(d) promote or encourage the formation of associations that cut across ethnic, linguistic, religious and or other sectional barriers.

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(4) The State shall foster a feeling of belonging and of involvement among the various people of the Federation, to the end that loyalty to the nation shall override sectional loyalties.

(5) The State shall abolish all corrupt practices and abuse of power.

  1. (1) The State shall, within the context of the ideals and objectives for which provisions are made in this Constitution.

(a) harness the resources of the nation and promote national prosperity and an efficient, a dynamic and self-reliant economy;

(b) control the national economy in such manner as to secure the maximum welfare, freedom and happiness of every citizen on the basis of social justice and equality of status and opportunity;

(c) without prejudice to its right to operate or participate in areas of the economy, other than the major sectors of the economy, manage and operate the major sectors of the economy;

(d) without prejudice to the right of any person to participate in areas of the economy within the major sector of the economy, protect the right of every citizen to engage in any economic activities outside the major sectors of the economy.

(2) The State shall direct its policy towards ensuring:

(a) the promotion of a planned and balanced economic development;

(b) that the material resources of the nation are harnessed and distributed as best as possible to serve the common good;

(c) that the economic system is not operated in such a manner as to permit the concentration of wealth or the means of production and exchange in the hands of few individuals or of a group; and

(d) that suitable and adequate shelter, suitable and adequate food, reasonable national minimum living wage, old age care and pensions, and unemployment, sick benefits and welfare of the disabled are provided for all citizens.

(3) A body shall be set up by an Act of the National Assembly which shall have power;

(a) to review, from time to time, the ownership and control of business enterprises operating in Nigeria and make recommendations to the President on same; and

(b) to administer any law for the regulation of the ownership and control of such enterprises.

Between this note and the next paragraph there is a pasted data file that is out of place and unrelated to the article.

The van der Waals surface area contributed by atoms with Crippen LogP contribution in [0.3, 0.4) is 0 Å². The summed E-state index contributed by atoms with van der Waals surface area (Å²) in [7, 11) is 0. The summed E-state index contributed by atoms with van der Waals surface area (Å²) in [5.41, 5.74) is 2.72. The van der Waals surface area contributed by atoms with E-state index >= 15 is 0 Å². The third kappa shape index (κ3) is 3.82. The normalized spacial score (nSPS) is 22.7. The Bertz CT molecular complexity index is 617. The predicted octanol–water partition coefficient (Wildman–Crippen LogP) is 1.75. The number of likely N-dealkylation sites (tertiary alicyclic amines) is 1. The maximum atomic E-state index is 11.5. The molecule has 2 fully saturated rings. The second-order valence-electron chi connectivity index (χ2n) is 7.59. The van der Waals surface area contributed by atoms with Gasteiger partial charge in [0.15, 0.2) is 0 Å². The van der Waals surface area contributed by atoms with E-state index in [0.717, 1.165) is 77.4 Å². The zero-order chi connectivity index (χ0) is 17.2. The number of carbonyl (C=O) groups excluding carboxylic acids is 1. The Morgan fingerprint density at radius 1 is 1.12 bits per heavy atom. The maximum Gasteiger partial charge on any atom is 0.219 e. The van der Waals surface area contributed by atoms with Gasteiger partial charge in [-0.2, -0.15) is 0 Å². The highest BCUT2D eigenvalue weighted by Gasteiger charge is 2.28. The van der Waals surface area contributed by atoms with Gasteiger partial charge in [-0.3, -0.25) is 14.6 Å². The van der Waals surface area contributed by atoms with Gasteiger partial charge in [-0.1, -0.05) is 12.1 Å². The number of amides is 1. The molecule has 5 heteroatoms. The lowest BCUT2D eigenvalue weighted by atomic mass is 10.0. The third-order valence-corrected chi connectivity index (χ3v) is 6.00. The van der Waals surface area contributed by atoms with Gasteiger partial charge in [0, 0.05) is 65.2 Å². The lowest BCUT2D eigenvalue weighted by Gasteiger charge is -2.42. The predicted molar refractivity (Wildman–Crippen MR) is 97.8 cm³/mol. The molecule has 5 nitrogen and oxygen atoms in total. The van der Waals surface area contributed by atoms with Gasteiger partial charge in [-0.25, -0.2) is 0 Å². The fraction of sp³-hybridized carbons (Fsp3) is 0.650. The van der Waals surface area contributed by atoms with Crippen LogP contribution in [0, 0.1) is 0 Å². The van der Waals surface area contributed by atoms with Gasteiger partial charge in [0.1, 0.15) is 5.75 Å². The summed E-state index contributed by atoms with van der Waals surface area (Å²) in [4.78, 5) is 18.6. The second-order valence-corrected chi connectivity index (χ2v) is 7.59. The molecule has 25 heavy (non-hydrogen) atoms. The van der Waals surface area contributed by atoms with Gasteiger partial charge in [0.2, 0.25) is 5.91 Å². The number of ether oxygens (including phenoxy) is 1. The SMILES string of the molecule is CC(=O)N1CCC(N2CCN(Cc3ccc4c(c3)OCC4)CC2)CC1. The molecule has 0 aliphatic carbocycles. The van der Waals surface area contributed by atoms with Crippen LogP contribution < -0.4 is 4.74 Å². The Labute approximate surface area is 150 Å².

(4) For the purposes of subsection (1) of this section –

(a) the reference to the “major sectors of the economy” shall be construed as a reference to such economic activities as may, from time to time, be declared by a resolution of each House of the National Assembly to be managed and operated exclusively by the Government of the Federation, and until a resolution to the contrary is made by the National Assembly, economic activities being operated exclusively by the Government of the Federation on the date immediately preceding the day when this section comes into force, whether directly or through the agencies of a statutory or other corporation or company, shall be deemed to be major sectors of the economy;

(b) “economic activities” includes activities directly concerned with the production, distribution and exchange of weather or of goods and services; and

(c) “participate” includes the rendering of services and supplying of goods.

  1. (1) The State social order is founded on ideals of Freedom, Equality and Justice.

(2) In furtherance of the social order-

(a) every citizen shall have equality of rights, obligations and opportunities before the law;

(b) the sanctity of the human person shall be recognised and human dignity shall be maintained and enhanced;

(c) governmental actions shall be humane;

(d) exploitation of human or natural resources in any form whatsoever for reasons, other than the good of the community, shall be prevented; and

(e) the independence, impartiality and integrity of courts of law, and easy accessibility thereto shall be secured and maintained.